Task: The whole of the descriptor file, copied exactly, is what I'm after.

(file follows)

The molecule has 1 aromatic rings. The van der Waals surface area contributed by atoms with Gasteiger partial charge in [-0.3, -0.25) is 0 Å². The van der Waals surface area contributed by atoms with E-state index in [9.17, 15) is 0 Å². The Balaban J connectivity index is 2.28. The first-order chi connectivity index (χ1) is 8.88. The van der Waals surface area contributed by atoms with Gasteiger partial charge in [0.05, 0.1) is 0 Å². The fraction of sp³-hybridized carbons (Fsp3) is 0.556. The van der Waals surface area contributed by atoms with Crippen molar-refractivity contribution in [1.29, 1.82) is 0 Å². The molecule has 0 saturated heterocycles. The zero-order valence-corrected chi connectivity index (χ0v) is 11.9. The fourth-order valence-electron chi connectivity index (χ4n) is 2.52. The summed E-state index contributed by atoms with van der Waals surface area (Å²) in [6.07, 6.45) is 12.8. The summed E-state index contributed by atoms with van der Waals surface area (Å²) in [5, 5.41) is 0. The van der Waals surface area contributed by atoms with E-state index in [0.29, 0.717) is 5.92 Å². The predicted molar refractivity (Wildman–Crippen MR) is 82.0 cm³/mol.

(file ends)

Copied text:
The molecule has 1 aromatic rings. The van der Waals surface area contributed by atoms with Gasteiger partial charge in [-0.3, -0.25) is 0 Å². The van der Waals surface area contributed by atoms with E-state index in [9.17, 15) is 0 Å². The Balaban J connectivity index is 2.28. The first-order chi connectivity index (χ1) is 8.88. The van der Waals surface area contributed by atoms with Gasteiger partial charge in [0.05, 0.1) is 0 Å². The fraction of sp³-hybridized carbons (Fsp3) is 0.556. The van der Waals surface area contributed by atoms with Crippen molar-refractivity contribution in [1.29, 1.82) is 0 Å². The molecule has 0 saturated heterocycles. The zero-order valence-corrected chi connectivity index (χ0v) is 11.9. The fourth-order valence-electron chi connectivity index (χ4n) is 2.52. The summed E-state index contributed by atoms with van der Waals surface area (Å²) in [6.07, 6.45) is 12.8. The summed E-state index contributed by atoms with van der Waals surface area (Å²) in [5, 5.41) is 0. The van der Waals surface area contributed by atoms with E-state index in [0.29, 0.717) is 5.92 Å². The predicted molar refractivity (Wildman–Crippen MR) is 82.0 cm³/mol.